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How To Look Up A North Carolina Police Officer's Traffic Stop Information

A traffic stop in Fairfax County, Virginia
Fairfax Police Department

In 2009, a sheriff’s deputy in mostly rural Orange County pulled over slightly more than 100 drivers. In most cases, the deputy determined equipment in the driver’s vehicle was malfunctioning and in a few that the vehicle was traveling unsafely along the road. The deputy stopped drivers for reasons that starkly contrasted those of most Orange County deputies, who pulled over a majority for unsafe driving and a relative few for malfunctioning equipment.

But years later, local defense attorneys noticed the deputy for a different trend: 61 percent of the drivers the deputy pulled over in the overwhelmingly white American county were of Hispanic origin. And a vast majority of the drivers whose vehicles the deputy searched were of Hispanic origin. None of those searches netted any contraband.

The website, launched this week by the liberal advocacy group Southern Coalition for Social Justice, shows traffic stop information for all North Carolina law enforcement agencies and individual officers since 2000, including criteria such as the reason for the stop and the race and ethnicity of the driver being stopped.

Ian Mance, a Southern Coalition for Social Justice attorney, created the website with the help of three volunteer programmers from Durham over the last year, using data publicly available through the North Carolina Department of Justice. The site has tools that can help anyone track the patrol habits of entire agencies or individual officers, who are identified only by a tracking number.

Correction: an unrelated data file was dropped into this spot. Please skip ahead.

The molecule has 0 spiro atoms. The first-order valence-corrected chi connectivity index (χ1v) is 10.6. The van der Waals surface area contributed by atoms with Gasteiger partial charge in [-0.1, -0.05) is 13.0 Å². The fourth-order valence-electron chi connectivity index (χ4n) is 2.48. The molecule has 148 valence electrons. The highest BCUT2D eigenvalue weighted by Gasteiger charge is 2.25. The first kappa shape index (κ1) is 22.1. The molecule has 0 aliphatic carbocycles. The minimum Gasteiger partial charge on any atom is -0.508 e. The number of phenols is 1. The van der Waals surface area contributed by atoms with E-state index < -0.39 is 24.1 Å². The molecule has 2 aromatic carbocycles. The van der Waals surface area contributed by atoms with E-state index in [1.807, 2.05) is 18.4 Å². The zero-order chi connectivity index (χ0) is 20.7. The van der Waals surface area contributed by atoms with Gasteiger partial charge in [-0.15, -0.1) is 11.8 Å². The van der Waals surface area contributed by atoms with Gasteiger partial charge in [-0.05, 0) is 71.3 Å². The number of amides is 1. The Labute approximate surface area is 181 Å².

In Orange County, prosecutors have dropped charges in several cases handled by the sheriff’s deputy No. 2089, who stopped a number of Hispanic drivers disproportionate with the county’s population, Mance said.

“If you are the chief and this officer is on your force, you'd prefer to know about this information prior to it getting to it the point where cases are getting tossed out of court,” Mance said.

Fayetteville Police Chief Harold Medlock likes the idea of open data and welcomes the public having access to information on his department’s traffic stops.

“The days of policing in secret are over,” Medlock said Thursday. “I think this legitimizes us. Folks start to understand, ‘Hey, this is not as easy of a job as I thought it was.’ And it also allows them an opportunity to say, ‘Well, chief, did you think about this perspective or this idea?’ ”

How to find data an officer's traffic enforcement information:

  1. Visit
  2. Click on “Find a Stop”
  3. Enter the date of a stop, the name of the agency and the name and other information of the driver who was stopped
  4. Manually find the corresponding stop
  5. Click on the Officer ID. The ID is not a badge number. It is used only for traffic records
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